What are the Different Types of Isotonic Exercise?

There are various types of isotonic exercises that a person can engage in. One of the oldest and simplest forms of isotonic exercise is weightlifting. The term isotonic means creating constant or equal amounts of pressure. Thus, when weights are lifted, the amount of tension exerted remains constant while the muscle performing the action extends or contracts. Even though the weight involved in an this type of exercise is unchanging, the speed at which an exercise is completed can fluctuate.

Weight lifting is a form of isotonic exercise, since the weight remains the same even though the muscle lifting the weight contracts. Push-ups, pull-ups, and sit-ups are all types of isotonic exercises as well. Generally, these exercises are combined with a complete fitness routine in order to help a person reach a personal fitness goal. These types of exercises are also preferred by physical therapists who are attempting to help a person regain strength in one area of the body.

It is not recommended that anyone attempt any kind of isotonic exercise after experiencing a traumatic injury. In this instance, the help of a certified physical therapist is necessary. While exercises of this kind are do not have to be difficult, an injured muscle can become even more damaged if not tended to carefully.

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While it is possible to create an exercise program by reading about different exercises, it is best to seek the assistance of a personal trainer, therapist, or coach before embarking on this type of muscle building routine. Nearly every part of the body can be strengthened with the help of a specific isotonic exercise. This is one of the main reasons why physical therapists prefer this type of exercise to any other kind. Pinpointing individual muscles through constant muscle conditioning is difficult to do without the help of a professional, though isolating any muscle is the best way to create an exercise of this type.

In most instances, people who partake in this type of strength training do not use weight machines. Instead, dumbbells, or free weights, are preferred by individuals and trainers alike. When performing any exercise, it is not a good idea for people to lift weights that cause a person to sway or swing. It is also wise to seek the approval of a medical doctor before performing any kind of new weightlifting routine. This is especially true for those people who suffer from chronic medical conditions.

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Esther11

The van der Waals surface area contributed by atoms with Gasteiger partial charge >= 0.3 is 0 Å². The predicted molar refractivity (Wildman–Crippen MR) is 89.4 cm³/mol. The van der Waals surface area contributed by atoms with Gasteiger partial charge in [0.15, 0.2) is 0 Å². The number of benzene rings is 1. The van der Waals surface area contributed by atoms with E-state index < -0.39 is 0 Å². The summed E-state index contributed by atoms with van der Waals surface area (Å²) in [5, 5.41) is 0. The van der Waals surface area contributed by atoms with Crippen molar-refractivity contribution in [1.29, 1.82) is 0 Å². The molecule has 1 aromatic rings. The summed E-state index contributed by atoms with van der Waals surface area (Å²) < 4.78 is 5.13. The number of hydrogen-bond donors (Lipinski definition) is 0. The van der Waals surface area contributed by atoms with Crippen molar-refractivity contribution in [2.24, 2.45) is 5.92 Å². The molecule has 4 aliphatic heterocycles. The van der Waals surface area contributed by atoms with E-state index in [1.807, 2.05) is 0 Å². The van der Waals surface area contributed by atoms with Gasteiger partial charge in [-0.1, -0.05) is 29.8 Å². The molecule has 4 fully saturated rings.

Post 4

A exercise trainer who headed a class I took explained to the class that the way to get the most from exercises to strengthen muscles is to use both isotonic and isometric exercises.

Isotonic exercises like weightlifting, push-ups, chin-ups, and sit-ups are excellent. You must be sure to use your muscles and joints in a full range of motion.

Isometric exercises are those that you find in yoga and Pilates. Isometric exercises are those that provide resistance as you hold a stationary position.

Important: Always do stretching before you begin these types of exercises. I've been guilty of not following this advice every time.

sunshine31
Post 3

@Subway11 - I agree, but I also think that flexibility exercises that you see in Pilates or yoga studios really make a difference in your posture and also lower or eliminate back pain.

It looks really easy, but it is not. The first few times it may be hard to do the poses, but after a while your flexibility will increase and you will find the exercises easier to perform.

If you can go to a studio it is best, because although many of the yoga and Pilates tapes are great you really need to maintain proper posture in order for the exercises to work. If you go to a studio the instructor will be there to guide you and once you get used to it you can then transition to a doing the exercises at home.

If you have a full length mirror, it will really help you keep proper form while you do these poses.

BoniJ
Post 2

I agree with the article that using free weights or dumbbells is an excellent way to get isokinetic exercise. I'm wondering why physical therapists think free weights are better than weight machines. Maybe it's because it's more effective to isolate the muscles that you want to strengthen if you use free weights.

I've been told that if you use dumbbells or weight machines, you should rest 2-3 days to let the muscles recover.

I also like to do exercises where you press different parts of your body against a wall. This strengthens muscles and helps to improve posture.

subway11
Post 1

I think that isokinetic exercises like the leg press help to strengthen the quadriceps and hamstring muscles. There are also hip flexor machines that offer various hip exercises that will help reduce inches off of the hips and tone the area as well.

I think that machines geared toward the abdominal muscles are the best exercises to not only strengthen the abdominals but to also protect the lower back. Exercises like sit ups can also be considered lower back exercises because if done correctly they will eliminate lower back pain because it will shrink the stomach which will put les strain on the lower back.

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